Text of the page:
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Canada’s job market for immigrants

More than one million job vacancies

From getting served in a restaurant to getting a passport, people in Canada have been asking: where are all the workers?

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Employers across practically all sectors of the economy have had a ‘We’re hiring!’ sign up for some time now, but can’t seem to get enough new people to join their teams. This cuts right across the economy, including skilled work such as nursing as well as unskilled work such as waiting tables, and much more in between.

Across all sectors, employers in Canada were actively seeking to fill just over one million (1,005,700) vacant positions at the beginning of May, up 42.5% (+300,100) from May 2021. Public data show that a ramp-up in job vacancies took place through the second half of 2021, and has been simmering at the one million mark since around December, 2021.

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Some of the sectors crying out for workers include health care and social assistance (143,400), accommodation and food services (161,100), retail trade (99,200), manufacturing (86,800), construction (84,600), and transportation and warehousing (51,100).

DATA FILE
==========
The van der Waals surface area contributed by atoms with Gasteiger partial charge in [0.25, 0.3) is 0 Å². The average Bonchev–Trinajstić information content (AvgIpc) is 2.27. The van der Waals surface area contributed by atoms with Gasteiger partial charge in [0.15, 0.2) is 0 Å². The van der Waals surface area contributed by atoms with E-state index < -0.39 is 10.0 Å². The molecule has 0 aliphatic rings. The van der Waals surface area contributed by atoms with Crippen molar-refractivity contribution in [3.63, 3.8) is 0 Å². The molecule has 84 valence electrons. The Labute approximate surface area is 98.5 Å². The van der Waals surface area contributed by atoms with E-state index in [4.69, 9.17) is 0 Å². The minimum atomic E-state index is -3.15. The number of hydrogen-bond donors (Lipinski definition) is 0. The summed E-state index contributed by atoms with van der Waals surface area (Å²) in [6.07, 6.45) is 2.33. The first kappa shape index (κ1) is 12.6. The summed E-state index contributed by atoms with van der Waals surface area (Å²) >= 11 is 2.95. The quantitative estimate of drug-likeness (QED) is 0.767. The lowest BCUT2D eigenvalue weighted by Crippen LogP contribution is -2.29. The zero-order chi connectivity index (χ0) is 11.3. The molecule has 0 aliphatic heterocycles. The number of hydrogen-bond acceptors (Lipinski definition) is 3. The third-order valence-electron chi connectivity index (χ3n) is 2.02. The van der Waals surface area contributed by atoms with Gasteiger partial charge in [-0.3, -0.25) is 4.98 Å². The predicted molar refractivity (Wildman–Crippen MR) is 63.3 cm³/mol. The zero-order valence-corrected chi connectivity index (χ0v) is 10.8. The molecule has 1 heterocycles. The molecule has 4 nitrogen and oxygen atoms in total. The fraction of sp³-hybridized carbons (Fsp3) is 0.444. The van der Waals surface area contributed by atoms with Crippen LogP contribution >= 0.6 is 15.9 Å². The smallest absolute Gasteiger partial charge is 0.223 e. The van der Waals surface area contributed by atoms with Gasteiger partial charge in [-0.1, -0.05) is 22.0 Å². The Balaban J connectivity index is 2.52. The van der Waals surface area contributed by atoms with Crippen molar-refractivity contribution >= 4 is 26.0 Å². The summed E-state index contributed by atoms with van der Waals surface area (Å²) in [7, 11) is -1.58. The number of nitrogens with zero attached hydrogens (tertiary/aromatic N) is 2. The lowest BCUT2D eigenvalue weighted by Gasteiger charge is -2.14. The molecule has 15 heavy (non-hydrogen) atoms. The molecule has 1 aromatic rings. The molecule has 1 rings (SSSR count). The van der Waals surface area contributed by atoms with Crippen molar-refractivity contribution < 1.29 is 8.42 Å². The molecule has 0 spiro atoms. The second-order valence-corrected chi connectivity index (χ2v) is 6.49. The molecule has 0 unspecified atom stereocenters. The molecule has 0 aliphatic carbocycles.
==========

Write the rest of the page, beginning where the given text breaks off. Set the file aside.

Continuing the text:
The ongoing labour shortage is a key factor in the Government of Canada’s ambitious immigration targets, which includes admitting more than 1.3 new permanent residents between 2022 and 2024. Hundreds of thousands of temporary workers will join them through the Temporary Foreign Worker Program and the International Mobility Program.

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People considering a move to Canada can consult this guide to identify an appropriate immigration pathway.

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Wage gains accelerating

Average hourly wages in Canada rose 5.2% (+$1.54 to $31.14) through both June and July, up from 3.9% in May and 3.3% in April. So, not only are wages increasing, but the pace at which they are increasing is itself increasing.

Another government report shows that average weekly wages are up 2.5% year-over-year, showing that hourly and weekly wage increases are not in perfect concert with each other. The number of hours worked by workers in Canada has been somewhat volatile through the COVID-19 pandemic, with its associated economic shutdowns and other containment measures.

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Whether you’re tracking hourly or weekly wages, however, those increases may not be enough to result in real wage increases as we all deal with . . .

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